What has Samsung done to set the S10 apart from the rest?
Smartphone sales are plateauing, as buyers are seeing less incentive to upgrade each year for minimal changes.
So, Samsung went all out and released a phone that folds in half, including the screen! Sadly, the Samsung Fold was mostly a tease as it’s incredibly expensive and not likely to be launched in New Zealand.
What we do have is the latest versions of the Galaxy S range. So what has Samsung done to set this latest effort apart from the rest?
The latest models come in three types: the S10, the S10e and the S10+. The 10e is a smaller (5.8”), lighter version of the phones, while the 10+ is the bigger (6.4”) version that comes with some added extras, such as dual front cameras and a larger 4100mAh battery.
I’ve been using the standard (6.1”) S10 for a few weeks now and, as with most phones, there are a few things I really like about it and things I don’t.
The screen, as is often the case with Samsung’s products, is gorgeous. The dynamic AMOLED (active-matrix organic light-emitting diode) screen is the first to have the HDR10+ standard, making it as good for showing images as an HDR TV.
To maximise the screen space, the front-facing camera (or cameras in the case of the S10+) is behind a small circular hole in the screen. This is Samsung’s version of the “notch” or “teardrop” other phone companies use. I found it less intrusive than those other versions and it was out of the way on every app I used.
The screen has a weird quirk though. All mobile phone screens are polarised to reduce glare. However, the S10’s screen polarisation made the screen unreadable, and all the colours seem wrong, while I was wearing polarised sunglasses.
And if you’re worried about breaking that pretty screen, Samsung is offering a free screen replacement up to one year after you buy a new S10, S10e or S10+. It doesn’t cover other types of damage though, so you still need to be careful.
The S10 and S10+ have a fingerprint sensor built into the screen. This uses ultrasonic vibrations to detect your fingerprint, which Samsung claims is faster and more reliable than light-based scanners in other phones. I wasn’t able to verify the reliability against Huawei and Oppo phones with similar tech, but it’s a cool feature and it makes more room for the screen. On the S10e, the fingerprint sensor is on the side and doubles as the power button.
The number of cameras on the back has increased to three (except for the 10e which has two): a 12MP telephoto, 12MP wide-angle and a 16MP ultra-wide. The ultra-wide has a field of view of 123° (the same as the human eye).
The three cameras do the usual job of combining to provide depth and detail to your photos, but Samsung have added a simple set of icons to the cameras app, so you can choose a single camera instead.
There’s also a feature that helps compose the photo. When turned on, the “shot suggestions” function shows a white dot with a line. If you line the camera up with that dot, the phone automatically takes the shot without needing to hit the shutter button.
Some functions won’t work with the telephoto or ultra-wide lens. I found this when accidently trying macro shots using telephoto.
The phone also supports wireless power sharing, so you can charge other devices (that have wireless charging) from your phone. I find this useful for accessories such as smartwatches or headphones, but it did work with other phones. The biggest improvement is you can plug the phone in and then use it as a wireless charging pad for your watch, so you don’t have to carry around another plug and cable.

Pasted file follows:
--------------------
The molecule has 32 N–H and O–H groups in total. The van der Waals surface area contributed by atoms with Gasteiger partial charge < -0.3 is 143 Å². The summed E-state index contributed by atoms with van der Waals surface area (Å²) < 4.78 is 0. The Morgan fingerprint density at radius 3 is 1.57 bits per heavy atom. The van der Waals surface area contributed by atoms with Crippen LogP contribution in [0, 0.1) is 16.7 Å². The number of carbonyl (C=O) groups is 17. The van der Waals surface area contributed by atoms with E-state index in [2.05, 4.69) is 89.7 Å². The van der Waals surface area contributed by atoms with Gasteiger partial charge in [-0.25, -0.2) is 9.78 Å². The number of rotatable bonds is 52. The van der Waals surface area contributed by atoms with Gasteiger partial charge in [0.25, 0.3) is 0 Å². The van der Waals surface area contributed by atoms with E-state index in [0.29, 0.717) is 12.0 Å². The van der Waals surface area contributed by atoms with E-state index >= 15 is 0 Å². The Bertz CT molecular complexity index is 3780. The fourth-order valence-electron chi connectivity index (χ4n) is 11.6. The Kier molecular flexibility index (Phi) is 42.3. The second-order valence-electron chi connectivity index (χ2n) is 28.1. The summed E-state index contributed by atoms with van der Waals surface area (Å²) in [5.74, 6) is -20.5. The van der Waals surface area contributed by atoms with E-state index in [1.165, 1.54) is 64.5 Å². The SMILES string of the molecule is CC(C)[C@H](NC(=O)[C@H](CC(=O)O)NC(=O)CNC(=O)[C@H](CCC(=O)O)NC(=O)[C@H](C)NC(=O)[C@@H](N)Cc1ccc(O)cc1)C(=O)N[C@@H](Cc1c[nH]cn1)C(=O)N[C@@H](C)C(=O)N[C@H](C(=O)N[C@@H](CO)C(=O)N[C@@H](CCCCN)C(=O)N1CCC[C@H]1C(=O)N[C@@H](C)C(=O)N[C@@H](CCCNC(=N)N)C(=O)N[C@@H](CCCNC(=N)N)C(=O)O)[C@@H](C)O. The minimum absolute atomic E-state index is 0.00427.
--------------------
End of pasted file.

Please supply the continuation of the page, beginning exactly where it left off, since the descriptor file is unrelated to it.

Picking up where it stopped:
While the S10 phones are an improvement on the previous generation, the biggest leap forward is with Bixby, Samsung’s virtual assistant. Bixby can now run routines – a series of tasks – that can change how you use the phone at a given time.
These routines are set by you. For example, you can tell Bixby you’re at work and it’ll add work-related apps to the lock screen; or maybe you tell it you’re about to start exercising and it’ll open Spotify and start the fitness tracker program. This can also be extended to tasks such as turning the brightness down, turning off mobile data, or restricting access to certain apps.
Bixby learns your daily activities and can suggest certain routines to you. For example, if you always commute in the morning or evening, it’ll suggest a routine that opens maps, while turning on hands-free functionality.
The annoying thing about Bixby is it always pops up. I was dismissing notifications all day. It got worse when I paired it with a Samsung Gear Watch, as Bixby knew even more about my day from that. The left side of the phone has a dedicated Bixby button – hitting it loads the assistant’s main screen. You can’t turn it off, but you can make it a double tap instead of single to avoid accidental pressings.
Finally, and this may sound like a small thing, the S10 has a headphone jack, and it’s great. While most of my headphones are Bluetooth, the connector in my car is not and having to use a dongle as an intermediary is getting ridiculous.
Is this all enough to make you rush out and upgrade your old phone? It depends a lot on how old your phone is. If you love Samsung’s phones then this is definitely the phone to get, but if you aren’t fussed about brands, then I’d shop around a bit.
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This telephone was loaned to the writer by Samsung.